Category Archives: thoughts

coming attractions

I find it difficult getting my work published—even when I do the publishing myself! It takes time to get all the elements to come together (and for me, it takes time to do anything at all). I can work fast … Continue reading

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celebrate International Hermit Day

As far as I know, I have invented International Hermit Day: it is November 9, the date on which my short story, The Hermit, is set. It’s a date I’ll always remember, for I chose it with great care; it … Continue reading

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gearing down for Homer

I’ve changed my approach to reading. I read from several books each day, in an informally structured way. I start my afternoon reading session (usually around 4:00 p.m.) with a “dharma” book—that is, a book on the Buddhist teachings or … Continue reading

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a literary Casanova

When I was about 16 I read You Can’t Go Home Again by Thomas Wolfe. The protagonist, George Webber, is a writer whose working method, if you can call it that, is to become seized with intense bouts of inspiration … Continue reading

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writers write—or do they?

By my own confession, I’m a writer. That means my profession, or let’s say my vocation, is writing. I write. But what do I write? What do I actually spend my time writing? When I look at it, the creation … Continue reading

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enter the patron

From earliest times, becoming an artist has been a socially difficult choice. In the first place, one’s family might not approve: “How are you going to make a living with that?” “I don’t know—it’s just something I have to do! … Continue reading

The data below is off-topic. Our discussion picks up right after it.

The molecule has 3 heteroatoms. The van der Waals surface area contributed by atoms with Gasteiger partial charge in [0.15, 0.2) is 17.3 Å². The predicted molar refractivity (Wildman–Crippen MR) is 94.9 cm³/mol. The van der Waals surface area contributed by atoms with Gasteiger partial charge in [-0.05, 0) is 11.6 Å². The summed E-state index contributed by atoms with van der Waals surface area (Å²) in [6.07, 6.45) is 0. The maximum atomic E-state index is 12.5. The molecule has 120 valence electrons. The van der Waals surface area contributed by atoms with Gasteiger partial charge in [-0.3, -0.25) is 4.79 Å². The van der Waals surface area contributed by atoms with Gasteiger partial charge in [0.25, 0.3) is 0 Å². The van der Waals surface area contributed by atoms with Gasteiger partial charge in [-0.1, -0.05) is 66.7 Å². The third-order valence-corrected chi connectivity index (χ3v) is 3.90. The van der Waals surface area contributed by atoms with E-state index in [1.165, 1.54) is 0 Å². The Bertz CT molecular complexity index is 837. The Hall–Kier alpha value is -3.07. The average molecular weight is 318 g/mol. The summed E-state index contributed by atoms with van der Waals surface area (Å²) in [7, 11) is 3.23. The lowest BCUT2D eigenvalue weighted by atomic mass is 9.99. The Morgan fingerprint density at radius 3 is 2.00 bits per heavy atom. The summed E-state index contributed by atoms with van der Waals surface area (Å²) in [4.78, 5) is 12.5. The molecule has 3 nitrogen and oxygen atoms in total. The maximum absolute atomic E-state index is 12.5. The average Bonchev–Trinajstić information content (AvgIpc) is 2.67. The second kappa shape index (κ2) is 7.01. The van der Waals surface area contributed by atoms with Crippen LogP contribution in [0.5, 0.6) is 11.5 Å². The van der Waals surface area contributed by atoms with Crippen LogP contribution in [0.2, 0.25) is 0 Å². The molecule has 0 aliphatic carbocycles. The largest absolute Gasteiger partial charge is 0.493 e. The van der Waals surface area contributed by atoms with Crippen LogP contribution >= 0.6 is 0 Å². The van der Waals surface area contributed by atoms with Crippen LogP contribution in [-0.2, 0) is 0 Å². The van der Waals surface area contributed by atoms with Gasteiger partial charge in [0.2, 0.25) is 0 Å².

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the inventiveness of creators, from Homer to my aunt Jackie

As I’ve mentioned, I’m currently rereading Robert Fagles’ translation of Homer’s Iliad. In my last post, I talked about some thoughts sparked by a recent article in Archaeology magazine, in which the archaeologist Barry Powell conjectures that Homer himself may … Continue reading

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why vowels cost money on The Wheel of Fortune

Since I’m creating an epic (The Age of Pisces), I want to learn all I can about the epic form. What is an epic, exactly? What features turn a non-epic or sub-epic into an epic? This is a matter of … Continue reading

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the Western Civilization Genome Project

One of my reading projects right now is to reread the Old Testament. I’ve been wanting to reread it for a couple of reasons: it’s part of the Great Books reading program, and it is also a key text for … Continue reading

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not commercial, not literary—what, then?

What do writers do with their time? I can’t speak for others; indeed, I can barely speak for myself, for I wonder where all the time goes. Partly this is an artifact of age, sure (I’m 58), but really it … Continue reading

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